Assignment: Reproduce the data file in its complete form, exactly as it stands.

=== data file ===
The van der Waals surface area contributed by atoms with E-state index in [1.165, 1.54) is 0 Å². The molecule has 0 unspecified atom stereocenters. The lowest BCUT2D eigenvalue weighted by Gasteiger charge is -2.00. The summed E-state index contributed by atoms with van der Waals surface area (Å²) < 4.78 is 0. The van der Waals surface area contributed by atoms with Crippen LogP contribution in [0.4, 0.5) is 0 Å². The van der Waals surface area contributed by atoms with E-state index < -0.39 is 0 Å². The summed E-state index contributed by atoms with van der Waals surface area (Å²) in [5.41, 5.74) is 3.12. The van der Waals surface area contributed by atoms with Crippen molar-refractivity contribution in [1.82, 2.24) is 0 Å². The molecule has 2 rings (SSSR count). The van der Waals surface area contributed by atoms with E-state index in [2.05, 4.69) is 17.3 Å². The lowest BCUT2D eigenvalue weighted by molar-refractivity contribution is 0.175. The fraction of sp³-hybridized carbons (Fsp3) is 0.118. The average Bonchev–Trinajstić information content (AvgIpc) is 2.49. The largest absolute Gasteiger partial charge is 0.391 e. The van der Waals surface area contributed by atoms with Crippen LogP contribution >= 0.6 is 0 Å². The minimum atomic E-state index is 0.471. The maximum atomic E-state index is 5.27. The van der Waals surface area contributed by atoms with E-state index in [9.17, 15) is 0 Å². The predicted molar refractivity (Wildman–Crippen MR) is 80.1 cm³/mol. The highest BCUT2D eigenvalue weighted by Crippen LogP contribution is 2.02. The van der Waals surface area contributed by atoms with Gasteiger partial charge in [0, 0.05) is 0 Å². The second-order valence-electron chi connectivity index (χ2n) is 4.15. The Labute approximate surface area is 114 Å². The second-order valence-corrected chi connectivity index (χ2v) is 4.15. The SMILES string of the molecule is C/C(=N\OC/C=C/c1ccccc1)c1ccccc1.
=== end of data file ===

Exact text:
The van der Waals surface area contributed by atoms with E-state index in [1.165, 1.54) is 0 Å². The molecule has 0 unspecified atom stereocenters. The lowest BCUT2D eigenvalue weighted by Gasteiger charge is -2.00. The summed E-state index contributed by atoms with van der Waals surface area (Å²) < 4.78 is 0. The van der Waals surface area contributed by atoms with Crippen LogP contribution in [0.4, 0.5) is 0 Å². The van der Waals surface area contributed by atoms with E-state index < -0.39 is 0 Å². The summed E-state index contributed by atoms with van der Waals surface area (Å²) in [5.41, 5.74) is 3.12. The van der Waals surface area contributed by atoms with Crippen molar-refractivity contribution in [1.82, 2.24) is 0 Å². The molecule has 2 rings (SSSR count). The van der Waals surface area contributed by atoms with E-state index in [2.05, 4.69) is 17.3 Å². The lowest BCUT2D eigenvalue weighted by molar-refractivity contribution is 0.175. The fraction of sp³-hybridized carbons (Fsp3) is 0.118. The average Bonchev–Trinajstić information content (AvgIpc) is 2.49. The largest absolute Gasteiger partial charge is 0.391 e. The van der Waals surface area contributed by atoms with Crippen LogP contribution >= 0.6 is 0 Å². The minimum atomic E-state index is 0.471. The maximum atomic E-state index is 5.27. The van der Waals surface area contributed by atoms with E-state index in [9.17, 15) is 0 Å². The predicted molar refractivity (Wildman–Crippen MR) is 80.1 cm³/mol. The highest BCUT2D eigenvalue weighted by Crippen LogP contribution is 2.02. The van der Waals surface area contributed by atoms with Gasteiger partial charge in [0, 0.05) is 0 Å². The second-order valence-electron chi connectivity index (χ2n) is 4.15. The Labute approximate surface area is 114 Å². The second-order valence-corrected chi connectivity index (χ2v) is 4.15. The SMILES string of the molecule is C/C(=N\OC/C=C/c1ccccc1)c1ccccc1.